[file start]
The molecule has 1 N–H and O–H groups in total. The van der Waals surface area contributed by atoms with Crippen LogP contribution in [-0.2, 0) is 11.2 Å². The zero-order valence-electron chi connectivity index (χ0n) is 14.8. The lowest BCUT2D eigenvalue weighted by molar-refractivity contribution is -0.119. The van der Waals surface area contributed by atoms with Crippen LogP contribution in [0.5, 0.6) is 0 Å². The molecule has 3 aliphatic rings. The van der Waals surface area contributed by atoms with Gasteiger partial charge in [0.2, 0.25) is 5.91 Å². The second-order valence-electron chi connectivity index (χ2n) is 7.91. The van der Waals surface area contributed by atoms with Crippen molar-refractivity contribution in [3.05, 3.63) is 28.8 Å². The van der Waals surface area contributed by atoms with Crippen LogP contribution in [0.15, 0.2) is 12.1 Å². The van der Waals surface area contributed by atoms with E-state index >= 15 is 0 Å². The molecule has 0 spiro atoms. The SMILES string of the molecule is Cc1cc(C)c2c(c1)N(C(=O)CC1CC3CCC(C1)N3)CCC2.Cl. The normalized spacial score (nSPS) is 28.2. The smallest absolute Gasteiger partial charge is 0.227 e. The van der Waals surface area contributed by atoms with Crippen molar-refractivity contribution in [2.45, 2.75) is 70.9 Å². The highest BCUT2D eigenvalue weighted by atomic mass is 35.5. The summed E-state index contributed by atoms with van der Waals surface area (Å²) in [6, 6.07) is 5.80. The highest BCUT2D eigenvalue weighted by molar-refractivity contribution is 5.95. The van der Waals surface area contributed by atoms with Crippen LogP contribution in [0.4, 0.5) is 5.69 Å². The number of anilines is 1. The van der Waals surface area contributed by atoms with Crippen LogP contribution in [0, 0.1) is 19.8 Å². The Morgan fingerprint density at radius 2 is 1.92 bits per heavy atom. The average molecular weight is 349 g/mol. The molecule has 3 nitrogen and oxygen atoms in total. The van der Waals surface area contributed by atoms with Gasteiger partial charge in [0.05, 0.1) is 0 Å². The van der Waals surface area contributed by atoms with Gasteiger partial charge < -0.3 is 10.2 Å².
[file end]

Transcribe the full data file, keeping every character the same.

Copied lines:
The molecule has 1 N–H and O–H groups in total. The van der Waals surface area contributed by atoms with Crippen LogP contribution in [-0.2, 0) is 11.2 Å². The zero-order valence-electron chi connectivity index (χ0n) is 14.8. The lowest BCUT2D eigenvalue weighted by molar-refractivity contribution is -0.119. The van der Waals surface area contributed by atoms with Crippen LogP contribution in [0.5, 0.6) is 0 Å². The molecule has 3 aliphatic rings. The van der Waals surface area contributed by atoms with Gasteiger partial charge in [0.2, 0.25) is 5.91 Å². The second-order valence-electron chi connectivity index (χ2n) is 7.91. The van der Waals surface area contributed by atoms with Crippen molar-refractivity contribution in [3.05, 3.63) is 28.8 Å². The van der Waals surface area contributed by atoms with Crippen LogP contribution in [0.15, 0.2) is 12.1 Å². The van der Waals surface area contributed by atoms with E-state index >= 15 is 0 Å². The molecule has 0 spiro atoms. The SMILES string of the molecule is Cc1cc(C)c2c(c1)N(C(=O)CC1CC3CCC(C1)N3)CCC2.Cl. The normalized spacial score (nSPS) is 28.2. The smallest absolute Gasteiger partial charge is 0.227 e. The van der Waals surface area contributed by atoms with Crippen molar-refractivity contribution in [2.45, 2.75) is 70.9 Å². The highest BCUT2D eigenvalue weighted by atomic mass is 35.5. The summed E-state index contributed by atoms with van der Waals surface area (Å²) in [6, 6.07) is 5.80. The highest BCUT2D eigenvalue weighted by molar-refractivity contribution is 5.95. The van der Waals surface area contributed by atoms with Crippen LogP contribution in [0.4, 0.5) is 5.69 Å². The number of anilines is 1. The van der Waals surface area contributed by atoms with Crippen LogP contribution in [0, 0.1) is 19.8 Å². The Morgan fingerprint density at radius 2 is 1.92 bits per heavy atom. The average molecular weight is 349 g/mol. The molecule has 3 nitrogen and oxygen atoms in total. The van der Waals surface area contributed by atoms with Gasteiger partial charge in [0.05, 0.1) is 0 Å². The van der Waals surface area contributed by atoms with Gasteiger partial charge < -0.3 is 10.2 Å².